BLITZER: Governor Easley, do you want to weigh in on this sensitive subject?

EASLEY: Yes, well I agree with what Bill says. I think he's exactly right. Diplomacy is the way you start and the way you try to keep it and try not to have to get past that. And she said, Hillary has on many occasions, that she wants to use diplomacy. The military action is the last resort. She doesn't want to get into another war.

But at the same time, you have to be clear with Iranian government. You have to be -- you have to make sure they know if they don't see the light, they're going to feel the heat. We got to protect Israel. If we don't have Israel in the Middle East for the United States, we're in a whole lot of trouble.

And I think to mince words right now is a big mistake. I think what we need to be doing is telling them very clearly, you keep your hands off Israel or you're going to be dealing with the United States. And it's time somebody speaks to them very clearly.

BLITZER: All right. Let's move on, talk about what is going to happen in North Carolina and Indiana in two days from now on Tuesday. Our latest poll of polls, the average of the major polls that are coming in today show this -- North Carolina Governor Easley, Obama 50 percent, Clinton 42 percent, 8 percent still unsure. That is a narrowing of where it was only a couple weeks ago. We had a significant -- a much more significant lead.

In Indiana right now, our poll of polls shows it's neck and neck 47 percent for Clinton, 47 percent for Obama, 6 percent unsure. What do you hear in your home state of North Carolina? Is it possible Governor Easley she could upset Barack Obama on Tuesday?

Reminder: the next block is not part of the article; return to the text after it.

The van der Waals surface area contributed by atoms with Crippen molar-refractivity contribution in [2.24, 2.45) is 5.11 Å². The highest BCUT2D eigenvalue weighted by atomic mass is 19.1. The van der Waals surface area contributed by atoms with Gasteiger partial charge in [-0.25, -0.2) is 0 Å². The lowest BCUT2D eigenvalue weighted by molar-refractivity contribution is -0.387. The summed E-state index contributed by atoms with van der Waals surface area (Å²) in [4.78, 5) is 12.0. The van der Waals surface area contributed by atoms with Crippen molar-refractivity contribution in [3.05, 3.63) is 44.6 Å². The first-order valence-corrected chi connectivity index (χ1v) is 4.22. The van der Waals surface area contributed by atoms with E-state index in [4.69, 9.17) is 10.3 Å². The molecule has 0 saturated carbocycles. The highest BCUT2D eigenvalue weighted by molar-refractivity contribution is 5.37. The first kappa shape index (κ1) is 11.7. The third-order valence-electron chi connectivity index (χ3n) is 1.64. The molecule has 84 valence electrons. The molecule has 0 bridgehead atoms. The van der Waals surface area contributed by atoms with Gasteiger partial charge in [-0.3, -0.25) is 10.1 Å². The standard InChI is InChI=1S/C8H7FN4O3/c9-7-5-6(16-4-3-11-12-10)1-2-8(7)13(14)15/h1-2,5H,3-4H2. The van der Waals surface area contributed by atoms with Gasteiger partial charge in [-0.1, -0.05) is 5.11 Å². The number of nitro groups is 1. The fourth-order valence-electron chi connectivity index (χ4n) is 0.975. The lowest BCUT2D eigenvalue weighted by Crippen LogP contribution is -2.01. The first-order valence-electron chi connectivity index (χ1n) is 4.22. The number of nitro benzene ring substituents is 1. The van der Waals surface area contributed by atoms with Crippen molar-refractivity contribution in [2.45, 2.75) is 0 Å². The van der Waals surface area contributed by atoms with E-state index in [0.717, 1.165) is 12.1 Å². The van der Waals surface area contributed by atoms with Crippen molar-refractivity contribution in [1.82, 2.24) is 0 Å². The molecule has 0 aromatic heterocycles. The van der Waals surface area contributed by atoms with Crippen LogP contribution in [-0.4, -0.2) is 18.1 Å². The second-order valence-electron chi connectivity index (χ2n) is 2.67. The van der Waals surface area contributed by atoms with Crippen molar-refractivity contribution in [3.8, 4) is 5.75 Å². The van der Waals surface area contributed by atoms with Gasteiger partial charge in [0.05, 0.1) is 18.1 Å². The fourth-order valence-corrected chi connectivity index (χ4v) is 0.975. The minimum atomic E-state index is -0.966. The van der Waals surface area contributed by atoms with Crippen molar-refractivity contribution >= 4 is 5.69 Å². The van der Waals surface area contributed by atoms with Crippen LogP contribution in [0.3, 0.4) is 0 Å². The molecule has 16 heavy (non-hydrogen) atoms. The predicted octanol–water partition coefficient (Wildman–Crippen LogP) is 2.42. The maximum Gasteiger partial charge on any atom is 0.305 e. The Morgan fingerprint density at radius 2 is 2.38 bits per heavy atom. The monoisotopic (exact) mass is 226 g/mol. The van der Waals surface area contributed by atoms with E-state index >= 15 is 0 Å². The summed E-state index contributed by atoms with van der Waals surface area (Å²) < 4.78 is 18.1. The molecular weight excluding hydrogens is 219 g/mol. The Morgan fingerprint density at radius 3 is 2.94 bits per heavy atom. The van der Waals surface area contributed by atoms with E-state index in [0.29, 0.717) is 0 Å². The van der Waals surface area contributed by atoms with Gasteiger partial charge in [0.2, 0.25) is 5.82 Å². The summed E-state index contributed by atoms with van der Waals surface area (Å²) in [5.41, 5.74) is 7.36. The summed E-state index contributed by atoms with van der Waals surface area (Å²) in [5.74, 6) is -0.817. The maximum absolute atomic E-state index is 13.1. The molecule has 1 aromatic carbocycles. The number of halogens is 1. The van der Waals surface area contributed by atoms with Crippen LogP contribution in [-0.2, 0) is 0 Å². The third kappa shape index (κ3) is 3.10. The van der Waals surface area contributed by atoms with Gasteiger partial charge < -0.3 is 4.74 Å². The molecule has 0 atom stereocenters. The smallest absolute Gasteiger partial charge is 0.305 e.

EASLEY: Well, you know, depends on how you define upset. Those numbers are very encouraging when you look at just a couple weeks ago she was down 34 points here in North Carolina. And she got here and they moved it to 25. And she's been getting around.

Here's what I think is possible, Wolf and I don't know how to give it to you in numbers. What is happens right now is the economy weakens. People are getting more and more concerned about their jobs. We lost a lot of jobs here in 2001 and 2002 due to the Bush policy failing to enact special safeguards.

They know Senator Clinton has a best record on the economy. They know she can turn the economy around immediately. She can create jobs. She's been there, done that, can do it again. They're ready for somebody who can get in the White House and do it very quickly. They know it should have been done yesterday or last year or the year before. That's the -- that's what I think is moving things here is the economic uncertainty and the confidence they have in Hillary Clinton to get this done.

BLITZER: Governor Richardson, she won in Ohio a few weeks ago, more recently in Pennsylvania. If she wins in Indiana, especially attracts those white blue collar voters and if she were to stun a lot of people by actually winning in North Carolina, what would that say to you about your man, Barack Obama, and his race for the White House?

RICHARDSON: Well, Senator Obama has continued to move forward. He's won Guam, it's now 31 states to 15 in caucuses. And I know Governor Easley is very popular in his state. I'm sure that's what's bringing more votes to Senator Clinton.